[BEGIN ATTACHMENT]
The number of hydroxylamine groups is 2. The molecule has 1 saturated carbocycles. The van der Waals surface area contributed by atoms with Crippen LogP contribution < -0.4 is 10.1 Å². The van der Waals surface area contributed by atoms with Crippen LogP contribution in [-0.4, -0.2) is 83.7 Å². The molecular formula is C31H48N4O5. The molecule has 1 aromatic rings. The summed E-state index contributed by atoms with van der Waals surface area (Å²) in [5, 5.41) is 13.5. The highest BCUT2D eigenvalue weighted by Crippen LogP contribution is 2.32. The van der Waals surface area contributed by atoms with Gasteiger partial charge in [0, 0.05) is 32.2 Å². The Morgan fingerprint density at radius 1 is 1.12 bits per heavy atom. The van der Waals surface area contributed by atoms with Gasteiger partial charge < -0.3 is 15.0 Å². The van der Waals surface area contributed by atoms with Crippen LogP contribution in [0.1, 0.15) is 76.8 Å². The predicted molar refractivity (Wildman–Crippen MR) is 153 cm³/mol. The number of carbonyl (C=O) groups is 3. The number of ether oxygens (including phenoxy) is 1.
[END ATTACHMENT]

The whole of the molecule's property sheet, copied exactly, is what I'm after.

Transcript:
The number of hydroxylamine groups is 2. The molecule has 1 saturated carbocycles. The van der Waals surface area contributed by atoms with Crippen LogP contribution < -0.4 is 10.1 Å². The van der Waals surface area contributed by atoms with Crippen LogP contribution in [-0.4, -0.2) is 83.7 Å². The molecular formula is C31H48N4O5. The molecule has 1 aromatic rings. The summed E-state index contributed by atoms with van der Waals surface area (Å²) in [5, 5.41) is 13.5. The highest BCUT2D eigenvalue weighted by Crippen LogP contribution is 2.32. The van der Waals surface area contributed by atoms with Gasteiger partial charge in [0, 0.05) is 32.2 Å². The Morgan fingerprint density at radius 1 is 1.12 bits per heavy atom. The van der Waals surface area contributed by atoms with Gasteiger partial charge < -0.3 is 15.0 Å². The van der Waals surface area contributed by atoms with Crippen LogP contribution in [0.1, 0.15) is 76.8 Å². The predicted molar refractivity (Wildman–Crippen MR) is 153 cm³/mol. The number of carbonyl (C=O) groups is 3. The number of ether oxygens (including phenoxy) is 1.